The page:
Sorry, you need to enable JavaScript to visit this website.

Global Forum on Food Security and Nutrition • FSN Forum

Re: Towards a common understanding of Sustainable Food Systems

Lal Manavado
Lal ManavadoUniversity of Oslo affiliateNorway

A Few Clarifying Comments

I cannot agree more on the matters of principle Ms. Emilia Venetsanou

Has raised in her second contribution.

However, I think we have failed to addressed the brief as it is presented to us, viz., coming to a common understanding of what might constitute a food system. Obviously, unless it is a generic food system free from specific details, it will hardly be a common one.

We are requested as it were, to outline a food system which in its skeleton form common to those in use everywhere. Figuratively speaking, their actual manifestations may be obese, well-built, or skinny.

Let us not confuse two distinct things connect with a tool, viz., the structure of the tool, and how it is used. Knife is a useful tool in the kitchen, but in someone’s hand, it could also be a murder weapon. The problem here is in how a person uses a given tool. Thus it is in a food system.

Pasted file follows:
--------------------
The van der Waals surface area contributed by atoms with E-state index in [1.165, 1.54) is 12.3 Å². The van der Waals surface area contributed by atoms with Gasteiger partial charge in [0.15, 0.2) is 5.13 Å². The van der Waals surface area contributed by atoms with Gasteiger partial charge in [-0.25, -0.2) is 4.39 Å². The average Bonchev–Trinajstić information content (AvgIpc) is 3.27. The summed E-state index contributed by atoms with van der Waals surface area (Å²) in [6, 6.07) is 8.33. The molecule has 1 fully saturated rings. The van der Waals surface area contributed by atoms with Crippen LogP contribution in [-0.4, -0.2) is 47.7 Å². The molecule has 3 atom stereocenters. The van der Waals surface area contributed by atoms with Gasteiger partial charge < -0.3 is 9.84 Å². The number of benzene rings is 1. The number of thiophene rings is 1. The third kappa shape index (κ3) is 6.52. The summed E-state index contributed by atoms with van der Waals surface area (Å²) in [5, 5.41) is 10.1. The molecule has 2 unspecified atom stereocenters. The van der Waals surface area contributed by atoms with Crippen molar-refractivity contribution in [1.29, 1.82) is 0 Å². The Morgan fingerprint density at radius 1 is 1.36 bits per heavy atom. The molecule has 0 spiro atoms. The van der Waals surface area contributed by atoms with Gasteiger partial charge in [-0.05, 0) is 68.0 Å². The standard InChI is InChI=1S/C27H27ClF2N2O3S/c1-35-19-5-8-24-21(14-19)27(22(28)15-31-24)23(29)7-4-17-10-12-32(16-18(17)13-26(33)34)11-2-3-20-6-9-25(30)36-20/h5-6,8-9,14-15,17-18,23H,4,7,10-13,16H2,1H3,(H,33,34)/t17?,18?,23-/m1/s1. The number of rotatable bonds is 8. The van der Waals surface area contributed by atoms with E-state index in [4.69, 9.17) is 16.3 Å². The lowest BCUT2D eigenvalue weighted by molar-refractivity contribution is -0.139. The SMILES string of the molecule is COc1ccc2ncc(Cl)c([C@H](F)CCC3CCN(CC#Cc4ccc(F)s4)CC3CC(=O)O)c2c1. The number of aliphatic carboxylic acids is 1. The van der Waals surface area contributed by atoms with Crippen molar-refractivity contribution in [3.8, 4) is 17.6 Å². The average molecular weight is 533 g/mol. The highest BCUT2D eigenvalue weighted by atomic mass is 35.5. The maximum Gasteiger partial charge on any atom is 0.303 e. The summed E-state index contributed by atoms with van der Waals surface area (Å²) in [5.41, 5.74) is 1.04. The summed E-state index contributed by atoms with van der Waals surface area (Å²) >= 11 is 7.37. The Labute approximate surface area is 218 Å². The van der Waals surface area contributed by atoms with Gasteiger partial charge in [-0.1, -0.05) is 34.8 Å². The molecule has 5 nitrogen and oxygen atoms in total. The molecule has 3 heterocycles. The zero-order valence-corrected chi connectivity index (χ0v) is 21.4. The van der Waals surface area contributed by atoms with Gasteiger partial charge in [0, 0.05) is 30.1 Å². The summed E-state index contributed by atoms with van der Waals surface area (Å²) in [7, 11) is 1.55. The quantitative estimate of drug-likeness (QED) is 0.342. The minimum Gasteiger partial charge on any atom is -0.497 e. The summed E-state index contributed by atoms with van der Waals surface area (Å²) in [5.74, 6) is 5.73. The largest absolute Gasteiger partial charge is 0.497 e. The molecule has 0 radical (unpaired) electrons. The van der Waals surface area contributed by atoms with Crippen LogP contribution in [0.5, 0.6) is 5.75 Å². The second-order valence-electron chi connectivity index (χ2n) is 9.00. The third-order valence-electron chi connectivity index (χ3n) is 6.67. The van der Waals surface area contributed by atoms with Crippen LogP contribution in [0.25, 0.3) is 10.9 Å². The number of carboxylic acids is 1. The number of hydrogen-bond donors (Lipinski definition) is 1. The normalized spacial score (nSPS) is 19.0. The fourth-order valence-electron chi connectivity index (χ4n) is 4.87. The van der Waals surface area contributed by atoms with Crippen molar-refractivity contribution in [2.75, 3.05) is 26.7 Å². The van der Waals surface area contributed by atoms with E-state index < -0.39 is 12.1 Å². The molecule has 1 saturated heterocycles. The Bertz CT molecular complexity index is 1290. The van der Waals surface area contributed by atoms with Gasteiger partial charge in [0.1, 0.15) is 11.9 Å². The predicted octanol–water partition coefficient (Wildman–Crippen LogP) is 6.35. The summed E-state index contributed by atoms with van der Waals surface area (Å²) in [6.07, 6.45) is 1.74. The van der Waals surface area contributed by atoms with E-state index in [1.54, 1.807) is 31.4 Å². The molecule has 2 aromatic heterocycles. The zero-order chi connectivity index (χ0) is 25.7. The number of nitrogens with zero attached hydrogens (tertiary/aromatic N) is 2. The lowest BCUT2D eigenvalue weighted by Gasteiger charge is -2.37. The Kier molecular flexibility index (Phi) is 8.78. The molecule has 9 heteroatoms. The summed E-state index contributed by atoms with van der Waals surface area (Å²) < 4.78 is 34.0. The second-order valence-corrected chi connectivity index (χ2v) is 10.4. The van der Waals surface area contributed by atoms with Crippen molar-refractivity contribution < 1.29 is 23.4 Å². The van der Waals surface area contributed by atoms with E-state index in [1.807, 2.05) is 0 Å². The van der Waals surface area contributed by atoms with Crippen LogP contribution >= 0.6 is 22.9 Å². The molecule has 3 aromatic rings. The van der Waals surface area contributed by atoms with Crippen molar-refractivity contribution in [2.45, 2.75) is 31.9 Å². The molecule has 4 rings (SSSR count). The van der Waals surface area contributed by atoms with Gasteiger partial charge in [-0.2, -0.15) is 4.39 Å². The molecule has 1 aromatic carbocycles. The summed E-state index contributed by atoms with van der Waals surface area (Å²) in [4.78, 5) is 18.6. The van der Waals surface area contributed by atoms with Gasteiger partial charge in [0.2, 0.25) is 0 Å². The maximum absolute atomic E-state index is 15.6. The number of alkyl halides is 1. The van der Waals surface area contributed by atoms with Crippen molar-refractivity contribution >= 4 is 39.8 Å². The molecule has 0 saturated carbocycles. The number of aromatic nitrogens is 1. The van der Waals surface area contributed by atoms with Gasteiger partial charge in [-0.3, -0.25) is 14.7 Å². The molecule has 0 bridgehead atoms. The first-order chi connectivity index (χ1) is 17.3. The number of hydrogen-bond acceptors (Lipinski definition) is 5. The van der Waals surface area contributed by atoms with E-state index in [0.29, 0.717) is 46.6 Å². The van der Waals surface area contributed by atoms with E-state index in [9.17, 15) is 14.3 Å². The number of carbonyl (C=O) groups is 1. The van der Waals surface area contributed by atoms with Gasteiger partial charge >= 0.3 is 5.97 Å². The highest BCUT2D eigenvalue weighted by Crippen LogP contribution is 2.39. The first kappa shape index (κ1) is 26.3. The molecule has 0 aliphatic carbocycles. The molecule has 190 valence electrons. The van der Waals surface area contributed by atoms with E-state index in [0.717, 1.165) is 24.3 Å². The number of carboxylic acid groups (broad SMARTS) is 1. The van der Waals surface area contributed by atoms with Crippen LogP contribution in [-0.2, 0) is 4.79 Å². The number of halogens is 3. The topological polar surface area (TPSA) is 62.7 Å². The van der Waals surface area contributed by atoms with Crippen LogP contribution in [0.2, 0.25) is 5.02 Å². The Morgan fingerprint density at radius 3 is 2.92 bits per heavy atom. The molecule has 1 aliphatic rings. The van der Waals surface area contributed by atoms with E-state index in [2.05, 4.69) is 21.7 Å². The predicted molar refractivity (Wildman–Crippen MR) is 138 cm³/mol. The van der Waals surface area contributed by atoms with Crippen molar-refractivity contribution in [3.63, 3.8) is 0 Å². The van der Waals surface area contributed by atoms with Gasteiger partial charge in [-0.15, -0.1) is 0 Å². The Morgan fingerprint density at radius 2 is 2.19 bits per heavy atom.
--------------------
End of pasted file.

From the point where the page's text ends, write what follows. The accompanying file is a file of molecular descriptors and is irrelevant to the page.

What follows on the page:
Social ills Ms. Emilia Venetsanou describes arise from this cause. My description of a food system has indicated clearly that an unfair exchange of values became available since barter system was invented. Her examples are just a case of labour exchanged for an unfairly small quantity of food in return, a possibility I have not overlooked in my first contribution.

So, It is not the food system per se that is the root of social ills, rather the way it is used. Of course, looking at food systems as sure sources of profit and building them for that purpose will exacerbate FSN, which is how it is today. Hence, the need for a justifiable food system.

Ensuring against a vairiety of social ills, environmental damage, etc., That are attributable to unjustifiable food systems or their misuse, is in the hands of powers that be. If they are willing and able to undertake this step, then they will need a holistic governance that covers several areas, viz., agriculture, trade, labour regulations, etc., etc.

Best practices as such might be very useful when an ppropriate agriculture policy is implemented in an area where it is suitable, in other words, tactical implementation/operationalization or whatever the current word is.

I hope that the final draft of the present work will clearly distinguish between the tool and its appropriate use not forgetting that at present we are only asked to contribute to what might justifiably constitute that tool i.e., a food system.

Cheers!

Lal Manavado.